Since the launch of the Dodge Dart, the 9-speed automatic has been touted as a crucial component of that vehicle’s competitive advantage, offering unparalleled refinement, fuel economy advantages and a performance boost to the 2.4L 4-cylinder, and the less inspiring 2.0L mill. There’s just one problem: it’s vaporware.
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Reader Request: discuss the Lincoln Mark VIII, preferably the second generation’s modest restyle. He likely didn’t care for my reply, as it follows my disapproval of the Original Testarossa versus that rolling abortion that disrespectfully ended Ferrari’s most iconic series.
Then I parked beside a 2000 Mercury Sable on a fine Houston evening.
You’re a few years removed from realizing that a society’s population must grow if it is to thrive over the long haul. Yet instead of traditional government tactics like recruiting doctors from the other side of the Atlantic and engineers from the other side of the Pacific, you made the hilarious decision to utilize an in-house solution.
You’ve expanded the population all right. By way of the womb.
Child number one brought with him a surprising amount of stuff. Child number two takes up a lot of space, as well. But it’s the third and fourth kids that suddenly made the first bungalow and the first CR-V seem so very small.
Odds are, you’re not about to buy a minivan. Read More >
The car-based small pickup market was launched in Brazil by Fiat during the 1980s. Taking a 147 as its base, the Italians cut out the back seats, added a bed, beefed up the suspension and called it good. The market deemed it so, and soon, there was a whole new segment gracing Brazil’s roads, with Fiat’s Strada dominating the segment. Since that time, nearly every challenger has been vanquished by the Strada’s unquestionable longevity – except for Volkswagen’s Saveiro.
Strictly speaking, there was no reason for Ashley to attend old Frank Jacobsen’s retirement party. She’d been part of the department for all of five months and she’d spent most of the time doing the other engineers’ paperwork. It was true what they told her in school: To be a female engineer, particularly in Detroit, you need to be twice as good as the men. Over and over she found mistakes that were childishly stupid; over and over they patted her on the head, praised her in an email, and gave the next important assignment to some charmless nerd.
Frank had been the exception. More than once he’d called her over to his desk, eschewing the usual Sametime or chat bullshit that the young guys liked to do in place of actual work, and asked her for what he called her “professional opinion.”
“Now, Miss McCormick, I was wondering if you would examine this set of drawings and render your professional opinion.” And when she pointed out a way to re-radius something for materials savings or change the spacing for the comfort of a future mechanic, Frank would make the change and then credit her in the next meeting. He was an okay guy, Frank was. And given the way things were going in this business, when was the next chance she’d have to see someone actually retire?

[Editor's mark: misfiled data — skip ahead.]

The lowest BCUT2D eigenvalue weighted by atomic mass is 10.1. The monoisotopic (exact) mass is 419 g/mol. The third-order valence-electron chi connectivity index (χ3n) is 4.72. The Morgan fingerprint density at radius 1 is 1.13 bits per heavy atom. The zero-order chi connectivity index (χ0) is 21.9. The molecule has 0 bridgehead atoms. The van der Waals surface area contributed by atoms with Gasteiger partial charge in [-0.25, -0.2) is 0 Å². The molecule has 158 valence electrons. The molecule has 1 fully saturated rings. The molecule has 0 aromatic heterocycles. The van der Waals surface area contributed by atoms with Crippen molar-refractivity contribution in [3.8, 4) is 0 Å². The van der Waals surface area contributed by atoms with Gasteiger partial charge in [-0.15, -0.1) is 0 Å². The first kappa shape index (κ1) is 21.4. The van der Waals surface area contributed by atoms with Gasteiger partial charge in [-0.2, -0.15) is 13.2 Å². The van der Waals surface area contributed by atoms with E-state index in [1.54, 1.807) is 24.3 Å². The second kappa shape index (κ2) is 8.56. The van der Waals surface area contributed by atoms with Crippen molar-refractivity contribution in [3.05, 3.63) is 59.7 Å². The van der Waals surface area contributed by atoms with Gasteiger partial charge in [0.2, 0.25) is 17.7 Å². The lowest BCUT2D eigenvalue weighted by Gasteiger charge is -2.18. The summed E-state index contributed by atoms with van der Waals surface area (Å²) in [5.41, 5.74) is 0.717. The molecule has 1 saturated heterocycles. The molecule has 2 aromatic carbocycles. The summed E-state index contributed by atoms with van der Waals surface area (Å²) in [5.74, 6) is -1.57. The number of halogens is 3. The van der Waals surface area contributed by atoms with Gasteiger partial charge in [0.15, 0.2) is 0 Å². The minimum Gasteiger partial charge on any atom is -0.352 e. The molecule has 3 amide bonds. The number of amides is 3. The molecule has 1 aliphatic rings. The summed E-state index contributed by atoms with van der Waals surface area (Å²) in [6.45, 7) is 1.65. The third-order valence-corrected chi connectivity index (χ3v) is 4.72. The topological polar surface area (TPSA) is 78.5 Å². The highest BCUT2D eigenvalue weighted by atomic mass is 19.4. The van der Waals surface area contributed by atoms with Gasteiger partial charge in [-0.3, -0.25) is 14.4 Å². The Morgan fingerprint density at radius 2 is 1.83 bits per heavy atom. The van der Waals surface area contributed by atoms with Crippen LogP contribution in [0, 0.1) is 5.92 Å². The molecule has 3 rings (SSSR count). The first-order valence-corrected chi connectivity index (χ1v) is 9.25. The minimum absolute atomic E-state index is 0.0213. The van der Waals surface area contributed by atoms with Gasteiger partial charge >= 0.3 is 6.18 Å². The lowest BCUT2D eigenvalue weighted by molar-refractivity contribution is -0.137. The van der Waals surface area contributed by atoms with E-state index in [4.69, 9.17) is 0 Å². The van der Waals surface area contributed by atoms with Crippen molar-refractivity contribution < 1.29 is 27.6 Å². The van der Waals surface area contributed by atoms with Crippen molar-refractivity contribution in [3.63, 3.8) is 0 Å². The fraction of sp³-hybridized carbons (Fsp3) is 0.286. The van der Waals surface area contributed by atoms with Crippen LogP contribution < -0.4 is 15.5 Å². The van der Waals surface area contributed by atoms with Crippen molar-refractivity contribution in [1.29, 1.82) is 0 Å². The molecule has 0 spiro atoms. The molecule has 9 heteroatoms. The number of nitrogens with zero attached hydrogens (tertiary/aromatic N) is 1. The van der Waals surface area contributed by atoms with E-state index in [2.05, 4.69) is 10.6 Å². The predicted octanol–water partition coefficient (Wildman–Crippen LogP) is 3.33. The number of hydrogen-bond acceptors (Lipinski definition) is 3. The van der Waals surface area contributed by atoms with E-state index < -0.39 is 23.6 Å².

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Since it was the last design of consequence that General Motors design chief Bill Mitchell oversaw, Wayne Kady’s 1980 Cadillac Seville is thought by some to be the ultimate expression of Mitchell’s design philosophy. No doubt Mitchell was a fan of what he called the “London look”, and the ’80 Seville had that in spades: a classic vertical grille, a bustle shaped rear end, a raked C pillar and a long hood. When accused of borrowing the bustle-back from a contemporary Lincoln, Mitchell reportedly got indignant and said that he stole it from Rolls-Royce, not the cross-town competition in Dearborn. However, while Mitchell went to bat for the controversial Seville design over the objections of Cadillac management, the Seville was not the ultimate expression of his personal taste. Read More >
After much discussion regarding the merits of repairing the sinkhole that struck the Corvette Museum in February, and keeping in mind the seventy-percent boost in foot traffic afterwards, the facility has announced that it will be repairing the sinkhole, and restoring three of the eight cars damaged in the event, this November.
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With a German-Italian name like Karmann Ghia it may surprise you that the little coupe/roadster built on the Volkwagen Type I (aka Beetle) chassis had its origins not on the continent but rather a few thousand miles west of Europe, in Detroit, of all places. Read More >
In a manner of speaking, this chart is nothing more than anecdotal evidence. But it’s also evidence that’s been collected nationwide over the span of a decade from one of America’s largest auto sellers.
Proof that America is gradually moving away from traditional passenger cars to “crossovers” is better seen in a glance of the complete numbers for all vehicles. But the CR-V/Accord relationship is a useful one for telling a story.
As recently as 2006, American Honda sold more than two Accords for every CR-V. The CR-V’s reign as America’s favourite utility vehicle, suspended only briefly in 2011, began in 2007, a year in which Honda sold 1.8 Accords per CR-V. Fast forward to the first seven months of 2014 and Honda sells 1.2 copies of the Accord, America’s second-best-selling car, for every CR-V.